"Czech Puppet" is a series of paintings that respond to the true history of the Czech nation.

In the 17th Century, when the kingdom of Bohemia was under Habsburg rule, the local language--Czech language almost disappeared. The new ruler, Ferdinand II, did not tolerate non-Catholics, viewing Protestants in Bohemia as a threat to his faith. Czech locals were forced to speak the German language of their invaders.  

The act of building puppets has long been a form of protest for the Czech people. Seventeenth-Century wood-carvers, who were more versed in sculpting Baroque seats for churches than human facsimiles, started making puppets for the actors of Bohemia soon after Ferdinand II came to power, as puppets were the only remaining entities that had the right to speak Czech in public places. While the rest of the country and its people adhered to the newly imposed German language, wandering puppet-masters spoke through the puppets in their native Slavic tongue.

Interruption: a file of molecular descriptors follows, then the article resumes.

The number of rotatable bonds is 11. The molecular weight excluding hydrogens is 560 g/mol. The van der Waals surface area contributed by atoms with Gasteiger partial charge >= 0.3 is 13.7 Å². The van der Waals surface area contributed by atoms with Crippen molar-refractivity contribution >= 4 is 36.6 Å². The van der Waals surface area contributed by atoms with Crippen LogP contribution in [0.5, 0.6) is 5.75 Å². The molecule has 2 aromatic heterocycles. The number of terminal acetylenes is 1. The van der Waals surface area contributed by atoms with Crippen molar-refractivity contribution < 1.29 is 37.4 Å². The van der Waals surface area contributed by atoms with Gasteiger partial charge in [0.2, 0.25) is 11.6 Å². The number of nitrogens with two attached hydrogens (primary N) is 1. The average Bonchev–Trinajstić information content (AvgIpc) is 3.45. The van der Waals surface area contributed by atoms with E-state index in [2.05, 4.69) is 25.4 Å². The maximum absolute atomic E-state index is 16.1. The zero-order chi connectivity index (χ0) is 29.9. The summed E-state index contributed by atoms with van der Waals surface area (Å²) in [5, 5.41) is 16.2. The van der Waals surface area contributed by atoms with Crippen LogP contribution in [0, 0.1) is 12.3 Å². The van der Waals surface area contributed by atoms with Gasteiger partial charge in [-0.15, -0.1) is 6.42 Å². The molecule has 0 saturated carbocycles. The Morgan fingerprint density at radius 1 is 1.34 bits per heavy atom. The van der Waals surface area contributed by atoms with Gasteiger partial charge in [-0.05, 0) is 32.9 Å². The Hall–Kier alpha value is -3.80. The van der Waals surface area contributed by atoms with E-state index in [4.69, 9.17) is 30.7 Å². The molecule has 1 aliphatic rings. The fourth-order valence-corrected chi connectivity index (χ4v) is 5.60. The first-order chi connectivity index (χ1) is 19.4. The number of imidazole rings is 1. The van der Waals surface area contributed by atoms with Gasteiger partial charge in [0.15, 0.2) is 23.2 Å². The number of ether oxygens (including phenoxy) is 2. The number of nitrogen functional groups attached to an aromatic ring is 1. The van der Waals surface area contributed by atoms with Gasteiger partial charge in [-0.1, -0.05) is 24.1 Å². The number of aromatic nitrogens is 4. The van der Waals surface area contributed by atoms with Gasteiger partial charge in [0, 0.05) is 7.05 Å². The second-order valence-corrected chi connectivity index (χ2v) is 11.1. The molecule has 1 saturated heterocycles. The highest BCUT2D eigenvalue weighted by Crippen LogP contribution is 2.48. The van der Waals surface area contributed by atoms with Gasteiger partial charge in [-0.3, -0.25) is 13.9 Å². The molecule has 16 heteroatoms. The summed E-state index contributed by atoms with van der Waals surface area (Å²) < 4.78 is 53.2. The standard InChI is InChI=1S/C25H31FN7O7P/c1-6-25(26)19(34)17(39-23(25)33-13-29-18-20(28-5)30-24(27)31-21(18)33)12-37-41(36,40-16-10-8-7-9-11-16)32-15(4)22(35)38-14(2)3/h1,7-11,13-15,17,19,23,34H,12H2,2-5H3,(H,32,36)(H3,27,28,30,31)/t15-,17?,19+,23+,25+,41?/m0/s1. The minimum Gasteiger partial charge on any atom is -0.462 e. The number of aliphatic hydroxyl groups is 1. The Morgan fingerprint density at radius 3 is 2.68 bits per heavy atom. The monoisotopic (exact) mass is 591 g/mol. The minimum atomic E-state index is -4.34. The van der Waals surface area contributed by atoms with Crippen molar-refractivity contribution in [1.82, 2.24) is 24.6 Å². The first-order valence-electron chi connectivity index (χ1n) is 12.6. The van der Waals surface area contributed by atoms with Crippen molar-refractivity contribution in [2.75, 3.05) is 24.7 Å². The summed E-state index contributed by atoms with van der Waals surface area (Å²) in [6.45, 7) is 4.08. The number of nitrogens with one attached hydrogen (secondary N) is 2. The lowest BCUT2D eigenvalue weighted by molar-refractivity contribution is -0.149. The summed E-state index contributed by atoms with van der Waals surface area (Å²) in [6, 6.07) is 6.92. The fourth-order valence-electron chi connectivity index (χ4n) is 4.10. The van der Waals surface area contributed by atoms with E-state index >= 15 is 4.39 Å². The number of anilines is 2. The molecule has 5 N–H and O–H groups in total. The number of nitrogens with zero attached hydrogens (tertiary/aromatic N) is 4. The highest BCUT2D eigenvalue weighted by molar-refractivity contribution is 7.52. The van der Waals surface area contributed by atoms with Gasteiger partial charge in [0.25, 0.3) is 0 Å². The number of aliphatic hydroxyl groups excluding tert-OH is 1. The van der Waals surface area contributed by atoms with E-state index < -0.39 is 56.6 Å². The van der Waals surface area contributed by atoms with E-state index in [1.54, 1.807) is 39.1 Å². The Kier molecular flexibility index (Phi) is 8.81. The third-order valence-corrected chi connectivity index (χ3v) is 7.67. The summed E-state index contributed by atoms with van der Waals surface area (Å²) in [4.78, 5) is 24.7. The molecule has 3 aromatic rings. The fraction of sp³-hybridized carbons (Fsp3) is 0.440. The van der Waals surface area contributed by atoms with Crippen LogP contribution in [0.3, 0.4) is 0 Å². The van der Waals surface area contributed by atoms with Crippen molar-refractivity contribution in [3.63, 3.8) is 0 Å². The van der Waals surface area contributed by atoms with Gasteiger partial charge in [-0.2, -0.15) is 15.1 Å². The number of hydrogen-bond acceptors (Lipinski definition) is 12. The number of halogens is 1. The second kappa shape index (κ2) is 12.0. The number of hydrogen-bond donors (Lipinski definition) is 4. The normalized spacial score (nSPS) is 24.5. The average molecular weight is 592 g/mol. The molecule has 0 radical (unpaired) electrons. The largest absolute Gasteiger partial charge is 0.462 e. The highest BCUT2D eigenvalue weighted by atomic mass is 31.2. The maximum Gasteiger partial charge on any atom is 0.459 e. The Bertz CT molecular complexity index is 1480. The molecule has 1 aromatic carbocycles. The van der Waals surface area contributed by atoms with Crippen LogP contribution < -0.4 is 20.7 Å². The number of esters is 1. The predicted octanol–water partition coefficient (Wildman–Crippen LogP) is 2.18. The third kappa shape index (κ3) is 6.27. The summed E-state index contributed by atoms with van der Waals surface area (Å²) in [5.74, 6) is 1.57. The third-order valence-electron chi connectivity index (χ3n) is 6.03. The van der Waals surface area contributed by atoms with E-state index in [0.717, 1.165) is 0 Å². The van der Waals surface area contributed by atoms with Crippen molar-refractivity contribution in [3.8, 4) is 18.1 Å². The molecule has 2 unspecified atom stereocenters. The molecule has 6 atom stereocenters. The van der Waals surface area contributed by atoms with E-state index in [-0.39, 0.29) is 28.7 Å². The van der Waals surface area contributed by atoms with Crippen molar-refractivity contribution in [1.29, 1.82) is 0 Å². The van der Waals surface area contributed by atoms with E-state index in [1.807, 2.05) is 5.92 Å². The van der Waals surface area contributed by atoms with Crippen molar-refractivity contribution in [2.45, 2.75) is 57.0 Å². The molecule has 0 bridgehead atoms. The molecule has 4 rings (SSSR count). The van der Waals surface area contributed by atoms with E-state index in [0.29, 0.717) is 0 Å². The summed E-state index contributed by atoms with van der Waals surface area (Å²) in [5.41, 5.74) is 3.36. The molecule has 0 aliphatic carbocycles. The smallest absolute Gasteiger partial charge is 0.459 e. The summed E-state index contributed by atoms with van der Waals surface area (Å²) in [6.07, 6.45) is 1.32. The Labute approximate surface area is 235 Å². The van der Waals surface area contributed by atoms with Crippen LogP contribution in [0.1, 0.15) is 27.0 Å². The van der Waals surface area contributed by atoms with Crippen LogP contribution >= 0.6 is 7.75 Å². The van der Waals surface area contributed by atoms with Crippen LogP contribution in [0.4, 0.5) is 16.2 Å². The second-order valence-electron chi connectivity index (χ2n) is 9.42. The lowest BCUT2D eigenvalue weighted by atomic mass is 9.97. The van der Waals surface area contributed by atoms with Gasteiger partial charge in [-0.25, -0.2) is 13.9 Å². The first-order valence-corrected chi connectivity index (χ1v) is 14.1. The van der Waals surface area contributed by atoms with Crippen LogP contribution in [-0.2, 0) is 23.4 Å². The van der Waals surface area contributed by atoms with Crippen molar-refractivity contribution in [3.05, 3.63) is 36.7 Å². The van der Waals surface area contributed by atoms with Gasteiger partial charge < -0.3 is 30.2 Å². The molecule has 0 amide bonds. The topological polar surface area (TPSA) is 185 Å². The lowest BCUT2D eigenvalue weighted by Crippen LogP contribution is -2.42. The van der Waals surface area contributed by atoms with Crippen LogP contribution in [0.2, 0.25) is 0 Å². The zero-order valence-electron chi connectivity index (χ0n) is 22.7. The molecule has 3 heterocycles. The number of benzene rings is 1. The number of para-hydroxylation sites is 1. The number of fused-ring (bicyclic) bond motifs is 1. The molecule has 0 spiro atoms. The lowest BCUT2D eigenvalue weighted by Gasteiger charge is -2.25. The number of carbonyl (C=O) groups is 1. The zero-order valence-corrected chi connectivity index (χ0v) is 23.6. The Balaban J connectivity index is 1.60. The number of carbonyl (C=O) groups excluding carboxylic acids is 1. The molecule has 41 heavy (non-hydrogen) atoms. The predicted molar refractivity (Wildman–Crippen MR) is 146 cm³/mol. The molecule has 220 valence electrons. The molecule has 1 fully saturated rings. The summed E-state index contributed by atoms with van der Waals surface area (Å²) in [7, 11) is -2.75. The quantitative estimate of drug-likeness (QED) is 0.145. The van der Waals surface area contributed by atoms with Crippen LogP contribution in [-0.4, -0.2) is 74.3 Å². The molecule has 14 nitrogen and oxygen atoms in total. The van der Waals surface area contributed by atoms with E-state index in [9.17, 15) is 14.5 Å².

Thanks to the humble puppet that the Czech nation--and its language--was inadvertently saved.

Just like the Czech puppet-masters, I am wandering among countries since 2015, just for the searching of more freedom. So I want to shad some symbolic light on the "Czech Puppet" series: wandering is a way to preserve a language, thus the right of free speech.


"作为捷克的国粹经典,木偶剧有着它艰辛的历史!15世纪初,随着罗马教庭将捷克宗教改革先驱扬·胡斯(Jan Hus)作为异教徒处以火刑,双方的矛盾激化至顶点,从而爆发了16世纪初的白山战役,捷克宗教改革势力被击败。此后,哈布斯堡王朝的天主教势力开始了对捷克三百多年的统治,捷克不仅彻底丧失了主权和土地,民族文化也几乎全部被消灭:德语替代捷克语成为官方语言,人民被迫改奉天主教,剧院只能上演德语剧目……捷克人担心自己民族的语言会因此而消失,于是,在民间偷偷用捷克语来表演木偶剧逐渐成为捷克人建立民族自信的重要工具,大人们时常在自家桌上为孩子们表演木偶剧。"



  • 曾昭满

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